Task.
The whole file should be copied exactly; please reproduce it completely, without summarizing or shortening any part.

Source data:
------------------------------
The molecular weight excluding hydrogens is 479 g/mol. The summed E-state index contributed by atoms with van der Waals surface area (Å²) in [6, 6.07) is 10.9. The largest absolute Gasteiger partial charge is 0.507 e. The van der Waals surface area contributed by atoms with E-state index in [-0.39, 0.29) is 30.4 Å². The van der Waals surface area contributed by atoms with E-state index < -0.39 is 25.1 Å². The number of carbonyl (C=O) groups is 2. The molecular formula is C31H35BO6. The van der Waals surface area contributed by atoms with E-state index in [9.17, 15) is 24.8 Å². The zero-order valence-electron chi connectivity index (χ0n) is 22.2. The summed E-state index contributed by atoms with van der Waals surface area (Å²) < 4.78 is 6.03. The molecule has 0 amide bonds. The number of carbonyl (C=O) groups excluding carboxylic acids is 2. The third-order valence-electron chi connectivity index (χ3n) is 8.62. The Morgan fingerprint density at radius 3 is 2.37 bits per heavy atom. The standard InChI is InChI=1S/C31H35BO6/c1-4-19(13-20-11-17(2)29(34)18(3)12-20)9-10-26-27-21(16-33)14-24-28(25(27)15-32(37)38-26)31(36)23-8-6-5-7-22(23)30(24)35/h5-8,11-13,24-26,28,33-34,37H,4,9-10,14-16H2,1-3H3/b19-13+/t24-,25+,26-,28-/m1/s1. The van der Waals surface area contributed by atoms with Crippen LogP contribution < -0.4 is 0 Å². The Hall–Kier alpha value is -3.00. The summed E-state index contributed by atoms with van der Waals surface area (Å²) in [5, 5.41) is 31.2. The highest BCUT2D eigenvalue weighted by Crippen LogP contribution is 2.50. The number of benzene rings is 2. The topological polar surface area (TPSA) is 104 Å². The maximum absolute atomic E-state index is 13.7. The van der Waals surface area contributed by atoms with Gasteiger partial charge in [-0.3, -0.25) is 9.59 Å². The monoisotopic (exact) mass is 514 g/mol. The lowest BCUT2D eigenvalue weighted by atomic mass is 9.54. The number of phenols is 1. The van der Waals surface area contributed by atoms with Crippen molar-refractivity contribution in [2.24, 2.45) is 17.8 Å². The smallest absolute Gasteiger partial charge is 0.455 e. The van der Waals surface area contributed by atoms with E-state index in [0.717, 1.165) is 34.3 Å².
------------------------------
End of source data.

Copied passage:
The molecular weight excluding hydrogens is 479 g/mol. The summed E-state index contributed by atoms with van der Waals surface area (Å²) in [6, 6.07) is 10.9. The largest absolute Gasteiger partial charge is 0.507 e. The van der Waals surface area contributed by atoms with E-state index in [-0.39, 0.29) is 30.4 Å². The van der Waals surface area contributed by atoms with E-state index < -0.39 is 25.1 Å². The number of carbonyl (C=O) groups is 2. The molecular formula is C31H35BO6. The van der Waals surface area contributed by atoms with E-state index in [9.17, 15) is 24.8 Å². The zero-order valence-electron chi connectivity index (χ0n) is 22.2. The summed E-state index contributed by atoms with van der Waals surface area (Å²) < 4.78 is 6.03. The molecule has 0 amide bonds. The number of carbonyl (C=O) groups excluding carboxylic acids is 2. The third-order valence-electron chi connectivity index (χ3n) is 8.62. The Morgan fingerprint density at radius 3 is 2.37 bits per heavy atom. The standard InChI is InChI=1S/C31H35BO6/c1-4-19(13-20-11-17(2)29(34)18(3)12-20)9-10-26-27-21(16-33)14-24-28(25(27)15-32(37)38-26)31(36)23-8-6-5-7-22(23)30(24)35/h5-8,11-13,24-26,28,33-34,37H,4,9-10,14-16H2,1-3H3/b19-13+/t24-,25+,26-,28-/m1/s1. The van der Waals surface area contributed by atoms with Crippen LogP contribution < -0.4 is 0 Å². The Hall–Kier alpha value is -3.00. The summed E-state index contributed by atoms with van der Waals surface area (Å²) in [5, 5.41) is 31.2. The highest BCUT2D eigenvalue weighted by Crippen LogP contribution is 2.50. The number of benzene rings is 2. The topological polar surface area (TPSA) is 104 Å². The maximum absolute atomic E-state index is 13.7. The van der Waals surface area contributed by atoms with Gasteiger partial charge in [-0.3, -0.25) is 9.59 Å². The monoisotopic (exact) mass is 514 g/mol. The lowest BCUT2D eigenvalue weighted by atomic mass is 9.54. The number of phenols is 1. The van der Waals surface area contributed by atoms with Crippen molar-refractivity contribution in [2.24, 2.45) is 17.8 Å². The smallest absolute Gasteiger partial charge is 0.455 e. The van der Waals surface area contributed by atoms with E-state index in [0.717, 1.165) is 34.3 Å².